Last Updated on August 2, 2019
Posterolateral Approach to Fibula
Posterolateral approach to fibula can be used to access the whole of the fibula from head to the lateral malleolus. But in practice, it is most commonly used in upper three-fourths of the fibula
It is used in open reduction and internal fixation of fibula fractures, resection of fibula or excision of fibular bone lesions.
It uses the internervous plane between peroneal muscles [superficial peroneal nerve and muscles of the posterior compartment [tibial nerve].
An internervous plane is one where the muscular supply on either side of the plane is by different muscles.
The patient is kept in a supine position with a bump under the affected limb. Some surgeons prefer the lateral approach. The fibula can be approached in a prone position also in cases where a second surgery is being done in the prone position.
Incise the skin along the posterior margin of the fibula. The extent of the lesion would vary depending on the area of interest. For exposing complete upper three-fourths of the fibula, begin incision about 12 cm proximal to the lateral malleolus and incise the skin proximally along the posterior margin of the fibula to the posterior margin of the head of the bone. The incision can be continued farther proximally for 5-10 cm along the posterior aspect of the biceps femoris tendon.
Beginning proximally, incise the fascia taking great care not to damage the common peroneal nerve and divide the superficial and deep fasciae.
Identify the posterior border of the biceps femoris tendon and its insertion into the head of the fibula. Identify and isolate the common peroneal nerve as it courses behind the biceps femoris tendon.
Mobilize the common peroneal nerve by cutting the fibers of the peroneus longus.
Pointing the knife blade proximally and anteriorly, detach the part of the peroneus longus muscle that arises from the lateral surface of the head of the fibula proximal to the common peroneal nerve. Retract the nerve over the head of the fibula.
Develop a plane between the soleus muscle posteriorly and the peroneal muscles anteriorly, and deepen the dissection along the plane to the fibula.
Expose the bone by retracting the peroneal muscles anteriorly and incising the periosteum.
Avoid injury to the branches of the deep peroneal nerve that lie on their deep surfaces and are in close contact with the neck of the fibula and proximal shaft.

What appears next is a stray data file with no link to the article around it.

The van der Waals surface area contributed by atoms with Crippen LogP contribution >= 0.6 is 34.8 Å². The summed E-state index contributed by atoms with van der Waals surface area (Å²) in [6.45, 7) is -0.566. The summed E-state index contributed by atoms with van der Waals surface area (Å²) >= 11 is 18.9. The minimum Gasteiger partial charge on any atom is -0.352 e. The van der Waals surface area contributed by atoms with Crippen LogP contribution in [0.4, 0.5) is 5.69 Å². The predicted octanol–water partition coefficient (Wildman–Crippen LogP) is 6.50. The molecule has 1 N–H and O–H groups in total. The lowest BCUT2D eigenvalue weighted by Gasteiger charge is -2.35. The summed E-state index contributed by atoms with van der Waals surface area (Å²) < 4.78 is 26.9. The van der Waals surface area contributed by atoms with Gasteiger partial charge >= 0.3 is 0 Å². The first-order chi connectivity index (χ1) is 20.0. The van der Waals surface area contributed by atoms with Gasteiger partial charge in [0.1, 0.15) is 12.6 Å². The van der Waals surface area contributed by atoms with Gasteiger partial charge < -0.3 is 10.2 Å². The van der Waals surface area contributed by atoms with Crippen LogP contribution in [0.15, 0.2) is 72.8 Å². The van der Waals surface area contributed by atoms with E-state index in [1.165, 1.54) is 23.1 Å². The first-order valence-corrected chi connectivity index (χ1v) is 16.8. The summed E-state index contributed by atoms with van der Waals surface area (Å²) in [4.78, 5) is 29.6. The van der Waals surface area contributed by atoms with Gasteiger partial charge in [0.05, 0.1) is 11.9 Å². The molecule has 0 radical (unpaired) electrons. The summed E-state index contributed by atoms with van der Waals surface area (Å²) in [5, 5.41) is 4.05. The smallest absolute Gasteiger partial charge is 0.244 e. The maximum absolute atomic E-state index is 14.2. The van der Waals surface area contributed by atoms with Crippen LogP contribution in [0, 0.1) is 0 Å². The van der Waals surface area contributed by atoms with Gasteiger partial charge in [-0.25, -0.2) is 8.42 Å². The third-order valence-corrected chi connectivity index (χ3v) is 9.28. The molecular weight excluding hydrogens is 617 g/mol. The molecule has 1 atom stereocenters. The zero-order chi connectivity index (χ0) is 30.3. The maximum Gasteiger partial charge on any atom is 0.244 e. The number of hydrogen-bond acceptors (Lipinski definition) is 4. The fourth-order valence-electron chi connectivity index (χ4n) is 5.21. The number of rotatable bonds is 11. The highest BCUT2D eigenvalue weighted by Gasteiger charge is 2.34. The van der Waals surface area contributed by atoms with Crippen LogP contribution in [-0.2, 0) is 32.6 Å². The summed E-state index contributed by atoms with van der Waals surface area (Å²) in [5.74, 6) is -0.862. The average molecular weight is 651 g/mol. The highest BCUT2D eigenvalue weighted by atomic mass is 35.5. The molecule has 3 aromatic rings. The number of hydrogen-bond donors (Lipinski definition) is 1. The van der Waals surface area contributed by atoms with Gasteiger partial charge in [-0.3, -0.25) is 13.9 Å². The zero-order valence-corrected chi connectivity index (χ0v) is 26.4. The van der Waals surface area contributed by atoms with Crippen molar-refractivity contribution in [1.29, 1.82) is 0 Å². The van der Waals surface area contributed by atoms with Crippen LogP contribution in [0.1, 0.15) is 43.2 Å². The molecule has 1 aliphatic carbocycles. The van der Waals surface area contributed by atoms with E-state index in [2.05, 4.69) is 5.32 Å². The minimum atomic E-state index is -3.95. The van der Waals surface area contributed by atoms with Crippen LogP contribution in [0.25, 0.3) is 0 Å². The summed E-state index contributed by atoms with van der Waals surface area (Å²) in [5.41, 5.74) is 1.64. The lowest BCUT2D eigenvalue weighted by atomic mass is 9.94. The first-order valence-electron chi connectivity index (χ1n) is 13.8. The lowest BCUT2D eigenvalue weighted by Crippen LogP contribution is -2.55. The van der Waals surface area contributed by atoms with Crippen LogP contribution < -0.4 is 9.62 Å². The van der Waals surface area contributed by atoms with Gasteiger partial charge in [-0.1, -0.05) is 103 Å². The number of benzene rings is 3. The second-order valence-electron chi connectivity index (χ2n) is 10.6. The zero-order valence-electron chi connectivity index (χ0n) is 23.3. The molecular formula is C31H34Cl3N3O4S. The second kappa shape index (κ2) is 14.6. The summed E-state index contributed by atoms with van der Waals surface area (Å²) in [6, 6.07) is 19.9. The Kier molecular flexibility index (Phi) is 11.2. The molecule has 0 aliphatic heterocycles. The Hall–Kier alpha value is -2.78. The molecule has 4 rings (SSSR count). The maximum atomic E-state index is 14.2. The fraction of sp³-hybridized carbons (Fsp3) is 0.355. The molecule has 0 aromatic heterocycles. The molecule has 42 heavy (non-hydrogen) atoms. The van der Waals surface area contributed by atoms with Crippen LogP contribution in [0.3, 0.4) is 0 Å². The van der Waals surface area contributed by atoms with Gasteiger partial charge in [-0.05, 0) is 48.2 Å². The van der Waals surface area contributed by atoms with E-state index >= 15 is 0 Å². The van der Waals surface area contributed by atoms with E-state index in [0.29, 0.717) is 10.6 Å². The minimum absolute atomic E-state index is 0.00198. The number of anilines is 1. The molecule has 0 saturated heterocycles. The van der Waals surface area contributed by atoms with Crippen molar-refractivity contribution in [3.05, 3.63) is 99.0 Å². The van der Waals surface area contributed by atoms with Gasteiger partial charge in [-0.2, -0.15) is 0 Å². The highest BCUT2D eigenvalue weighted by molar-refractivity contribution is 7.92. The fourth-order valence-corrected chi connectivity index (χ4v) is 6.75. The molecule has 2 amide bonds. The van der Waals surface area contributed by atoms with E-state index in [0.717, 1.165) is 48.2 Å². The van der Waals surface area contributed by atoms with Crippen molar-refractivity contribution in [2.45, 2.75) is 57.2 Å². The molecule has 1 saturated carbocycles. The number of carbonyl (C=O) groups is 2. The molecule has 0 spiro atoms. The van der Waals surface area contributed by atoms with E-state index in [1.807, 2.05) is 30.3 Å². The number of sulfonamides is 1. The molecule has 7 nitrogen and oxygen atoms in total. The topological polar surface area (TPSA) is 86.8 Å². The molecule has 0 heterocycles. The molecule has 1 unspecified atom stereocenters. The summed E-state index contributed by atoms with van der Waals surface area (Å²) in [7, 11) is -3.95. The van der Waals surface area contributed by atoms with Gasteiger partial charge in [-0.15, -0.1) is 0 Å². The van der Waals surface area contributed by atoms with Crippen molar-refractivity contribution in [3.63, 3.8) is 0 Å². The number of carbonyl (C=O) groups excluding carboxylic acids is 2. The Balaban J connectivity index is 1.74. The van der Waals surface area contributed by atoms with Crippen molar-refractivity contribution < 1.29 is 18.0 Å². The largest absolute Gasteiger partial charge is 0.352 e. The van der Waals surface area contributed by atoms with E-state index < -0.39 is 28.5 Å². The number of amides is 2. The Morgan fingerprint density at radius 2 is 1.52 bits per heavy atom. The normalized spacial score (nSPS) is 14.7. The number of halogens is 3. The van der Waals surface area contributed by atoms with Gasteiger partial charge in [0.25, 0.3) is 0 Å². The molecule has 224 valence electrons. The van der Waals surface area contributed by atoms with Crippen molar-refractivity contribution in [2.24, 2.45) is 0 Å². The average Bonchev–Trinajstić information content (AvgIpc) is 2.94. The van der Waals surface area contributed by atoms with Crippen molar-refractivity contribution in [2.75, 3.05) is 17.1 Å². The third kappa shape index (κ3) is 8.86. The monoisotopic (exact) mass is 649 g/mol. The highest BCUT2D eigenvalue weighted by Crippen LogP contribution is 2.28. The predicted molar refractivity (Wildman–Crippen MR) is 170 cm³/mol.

Make a longitudinal incision in the periosteum of the fibula and strip the muscles that originate on the fibula to expose the bone.
Dangers and Risks
- Injury to the common peroneal nerve. This can be avoided by isolating the nerve proximally.
- The superficial peroneal nerve is susceptible to injury at the junction of a middle and distal third of leg and injury this nerve may cause numbness on the dorsum of the foot.
Approach to Distal Fibula
The distal fourth of the fibula is subcutaneous on its lateral aspect and may be exposed by a longitudinal lateral incision through the skin, fascia, and periosteum.
The longitudinal lateral incision is the standard approach for most lateral malleolus fractures.
For plating, the incision should be placed either slightly anteriorly or posteriorly so as to avoid plate directly underneath the incision.
For posterior plating, the incision is placed slightly posteriorly, so that the soft-tissue dissection can be minimized.
Similarly, for anterior access, place the incision slightly anteriorly.
- Incision of the desired length in line with the fibula, starting proximally. The length of the incision would be determined by the level of fracture or area of interest.
- Continue distally a further 2 cm, curving slightly, anteriorly in relation to the tip of the lateral malleolus. This curving increases exposure and releases tension.
- The dissection plane is between the peroneus tertius anteriorly. Damaged soft tissue needs to be handled carefully and excessive traction is avoided. The superficial peroneal nerve lies very closely anteriorly, especially in the proximal part of the incision whereas the short saphenous vein and the sural nerve should be protected posteriorly
Deep surgical dissection
- Strip the periosteum to expose the bone. Do not be liberal with periosteal stripping as it poses a risk of devascularization.